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Developers Are Using Federal Program To Redevelop Neglected Parcel Near Downtown Green Bay

21-Acre Plot Located Adjacent To Fox River On City's Near West Side

Larsen Canning factory, Green Bay
Michael Steeber (CC BY-SA 2.0)

A major, multi-million dollar development effort is taking shape near downtown Green Bay and the private developers are using the federal “Opportunity Zone” program and its accompany tax incentives to help it.

The developers are working on a 21-acre plot adjacent to the Fox River on the city’s near west side. The effort boasts a high density mix of residential, business and entertainment venues.

The “Railyard” property was once home to the Larsen Canning factory, which sat vacant for a decade. The area was also home to other industrial companies. The warehouse-style buildings now house 20 businesses and 200 employees “who were not in the Railyard in the past,” according to Paul Belschner, president and CEO of developer Base Companies.

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Belschner said the development project includes a business accelerator “that is a co-working space that offers high-speed, low-cost fiber services to its tenants.”

The development has around 800 parking spaces, but Belschner predicted some of them would eventually be converted to other uses.

“We believe that in 10, 15, 20 years from now, there is going to be an evolution of transportation” he said.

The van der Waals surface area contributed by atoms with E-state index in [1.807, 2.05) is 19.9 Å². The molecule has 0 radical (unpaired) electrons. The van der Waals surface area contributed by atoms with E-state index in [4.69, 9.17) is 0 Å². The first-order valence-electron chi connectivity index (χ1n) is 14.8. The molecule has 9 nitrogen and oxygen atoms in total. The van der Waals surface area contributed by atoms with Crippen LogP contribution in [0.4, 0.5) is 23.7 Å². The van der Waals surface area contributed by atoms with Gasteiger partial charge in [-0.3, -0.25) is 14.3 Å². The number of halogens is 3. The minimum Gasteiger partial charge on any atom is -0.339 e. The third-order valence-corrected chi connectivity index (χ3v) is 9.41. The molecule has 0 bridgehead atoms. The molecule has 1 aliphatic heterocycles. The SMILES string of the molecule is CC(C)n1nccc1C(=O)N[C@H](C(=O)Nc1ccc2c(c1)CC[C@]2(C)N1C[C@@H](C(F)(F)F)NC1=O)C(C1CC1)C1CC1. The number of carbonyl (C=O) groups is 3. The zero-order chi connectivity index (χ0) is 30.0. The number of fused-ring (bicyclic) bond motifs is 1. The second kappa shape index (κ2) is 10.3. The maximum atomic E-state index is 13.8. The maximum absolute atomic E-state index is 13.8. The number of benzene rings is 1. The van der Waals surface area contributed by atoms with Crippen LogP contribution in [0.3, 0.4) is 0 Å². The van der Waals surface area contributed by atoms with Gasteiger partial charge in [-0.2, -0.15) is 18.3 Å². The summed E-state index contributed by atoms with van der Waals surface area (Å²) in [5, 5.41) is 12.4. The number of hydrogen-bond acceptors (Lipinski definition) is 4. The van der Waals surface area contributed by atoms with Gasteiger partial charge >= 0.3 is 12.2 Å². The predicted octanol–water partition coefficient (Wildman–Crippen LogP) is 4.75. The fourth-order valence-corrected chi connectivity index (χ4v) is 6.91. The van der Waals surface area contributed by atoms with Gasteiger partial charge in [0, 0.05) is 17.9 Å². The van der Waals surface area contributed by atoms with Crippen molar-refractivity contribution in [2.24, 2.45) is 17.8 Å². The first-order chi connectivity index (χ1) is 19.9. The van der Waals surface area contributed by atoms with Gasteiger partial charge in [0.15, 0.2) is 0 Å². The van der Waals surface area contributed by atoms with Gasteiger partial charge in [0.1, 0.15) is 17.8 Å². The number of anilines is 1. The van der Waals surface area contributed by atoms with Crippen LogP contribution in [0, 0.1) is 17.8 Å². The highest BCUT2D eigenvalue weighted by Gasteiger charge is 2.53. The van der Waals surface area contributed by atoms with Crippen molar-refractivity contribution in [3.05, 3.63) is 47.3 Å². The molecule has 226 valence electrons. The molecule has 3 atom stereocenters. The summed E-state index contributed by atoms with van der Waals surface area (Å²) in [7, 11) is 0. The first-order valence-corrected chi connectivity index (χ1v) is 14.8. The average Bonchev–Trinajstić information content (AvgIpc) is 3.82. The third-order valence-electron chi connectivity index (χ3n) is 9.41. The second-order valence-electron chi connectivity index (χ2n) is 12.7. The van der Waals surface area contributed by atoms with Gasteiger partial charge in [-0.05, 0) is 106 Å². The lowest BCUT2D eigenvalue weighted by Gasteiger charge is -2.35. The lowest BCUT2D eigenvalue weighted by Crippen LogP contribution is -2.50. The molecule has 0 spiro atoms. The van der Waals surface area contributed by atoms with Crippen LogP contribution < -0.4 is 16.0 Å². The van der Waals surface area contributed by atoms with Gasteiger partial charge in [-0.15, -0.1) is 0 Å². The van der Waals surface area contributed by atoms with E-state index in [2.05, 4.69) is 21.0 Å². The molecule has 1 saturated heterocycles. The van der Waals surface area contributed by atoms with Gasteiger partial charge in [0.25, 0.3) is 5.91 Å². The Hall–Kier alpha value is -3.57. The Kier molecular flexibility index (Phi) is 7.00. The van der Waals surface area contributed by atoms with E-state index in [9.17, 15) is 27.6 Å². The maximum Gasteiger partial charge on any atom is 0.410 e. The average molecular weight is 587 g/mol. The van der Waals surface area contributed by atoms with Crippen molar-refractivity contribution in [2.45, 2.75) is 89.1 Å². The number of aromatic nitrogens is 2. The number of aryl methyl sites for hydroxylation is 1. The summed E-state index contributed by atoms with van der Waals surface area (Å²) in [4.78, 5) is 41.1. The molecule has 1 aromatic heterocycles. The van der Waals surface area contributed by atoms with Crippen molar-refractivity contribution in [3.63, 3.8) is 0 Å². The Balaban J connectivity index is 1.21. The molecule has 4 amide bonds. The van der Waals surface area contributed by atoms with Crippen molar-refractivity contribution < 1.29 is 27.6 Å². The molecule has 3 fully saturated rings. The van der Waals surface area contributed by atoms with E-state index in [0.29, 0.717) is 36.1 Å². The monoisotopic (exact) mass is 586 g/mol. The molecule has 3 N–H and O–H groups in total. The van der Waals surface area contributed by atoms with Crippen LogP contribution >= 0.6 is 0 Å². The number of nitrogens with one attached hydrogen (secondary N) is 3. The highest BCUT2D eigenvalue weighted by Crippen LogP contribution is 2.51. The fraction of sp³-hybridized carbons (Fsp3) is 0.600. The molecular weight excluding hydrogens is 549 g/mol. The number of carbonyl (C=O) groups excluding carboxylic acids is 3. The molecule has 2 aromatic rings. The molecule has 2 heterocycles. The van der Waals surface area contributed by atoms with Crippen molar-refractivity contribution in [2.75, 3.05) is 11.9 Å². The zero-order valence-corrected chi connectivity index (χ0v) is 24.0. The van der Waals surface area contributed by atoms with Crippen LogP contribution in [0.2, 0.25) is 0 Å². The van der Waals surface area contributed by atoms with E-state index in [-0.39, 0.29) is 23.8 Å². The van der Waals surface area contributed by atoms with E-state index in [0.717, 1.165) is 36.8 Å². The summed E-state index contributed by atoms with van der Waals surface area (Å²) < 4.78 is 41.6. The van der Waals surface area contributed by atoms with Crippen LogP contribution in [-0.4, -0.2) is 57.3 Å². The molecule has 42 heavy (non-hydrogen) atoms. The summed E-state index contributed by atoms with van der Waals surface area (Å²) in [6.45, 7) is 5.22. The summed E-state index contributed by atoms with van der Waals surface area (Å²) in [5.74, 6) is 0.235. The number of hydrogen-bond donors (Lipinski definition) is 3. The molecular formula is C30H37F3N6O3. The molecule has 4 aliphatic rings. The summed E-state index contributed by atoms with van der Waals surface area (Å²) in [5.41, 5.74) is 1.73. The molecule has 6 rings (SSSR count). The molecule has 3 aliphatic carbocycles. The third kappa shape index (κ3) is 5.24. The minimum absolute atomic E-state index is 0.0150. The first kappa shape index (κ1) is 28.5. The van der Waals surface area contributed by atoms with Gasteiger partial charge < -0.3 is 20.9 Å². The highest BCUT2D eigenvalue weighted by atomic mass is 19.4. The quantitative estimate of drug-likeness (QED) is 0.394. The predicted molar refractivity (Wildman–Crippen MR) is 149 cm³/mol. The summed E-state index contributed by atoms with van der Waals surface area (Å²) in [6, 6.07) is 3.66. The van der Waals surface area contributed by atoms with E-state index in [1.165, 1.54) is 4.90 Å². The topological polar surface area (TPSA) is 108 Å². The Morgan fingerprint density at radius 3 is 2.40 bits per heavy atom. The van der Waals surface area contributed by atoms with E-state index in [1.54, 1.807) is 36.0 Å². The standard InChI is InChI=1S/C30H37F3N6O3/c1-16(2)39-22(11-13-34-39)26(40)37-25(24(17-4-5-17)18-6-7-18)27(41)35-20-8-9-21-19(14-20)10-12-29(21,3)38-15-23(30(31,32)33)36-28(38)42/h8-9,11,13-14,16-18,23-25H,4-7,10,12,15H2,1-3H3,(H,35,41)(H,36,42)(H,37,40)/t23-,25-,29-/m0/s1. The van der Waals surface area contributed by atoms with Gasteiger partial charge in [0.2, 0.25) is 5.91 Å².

Belschner said more people are giving up on car ownership.

“In San Francisco, you are seeing a re-purposing of parking garages because of the dense, walkable, bikeable settings,” he said.

Base is building an eight-unit condominium close to the western banks of the Fox River. Many projects that are more residential are in the works.

Belschner said the Opportunity Zone designation allows investors to get a federal tax break after 10 years of project completion.

“It is a catalyst for urban, underserved areas as designated by the state and federal governments. It is part of the federal tax law from 2017,” he said.

There are 120 Opportunity Zones in Wisconsin, spread across 40 counties. They target certain urban, rural and tribal areas.

Then-Gov. Scott Walker submitted the designations, which got approval from the U.S. Department of Treasure in the spring of 2018.

The city is extending three existing city streets to allow better access to the property and to give it a sense of identity.

Mayor Eric Genrich said the work might not have been possible without the federal program. He said it gives private investors a break if the developments are successful.

“If an investment is made in an Opportunity Zone and it is held for more than 10 years, then all of the gains that are made on that investment are tax free,” he said.

While his business will not be directly affected by the Opportunity Zone development, local bar owner Marty Leonhard said he will welcome the traffic.

“I think it is great,” Leonhard said.

He especially welcomes the effort at the old factory, which is right across the street from his establishment, Lenny’s Tap.

“We are the local neighborhood tavern. You come in here once or twice, everybody knows you. I don’t know if that is a good or bad,” he said.

Leonhard said he hopes to see “people running around all day long. It is a pretty good deal.”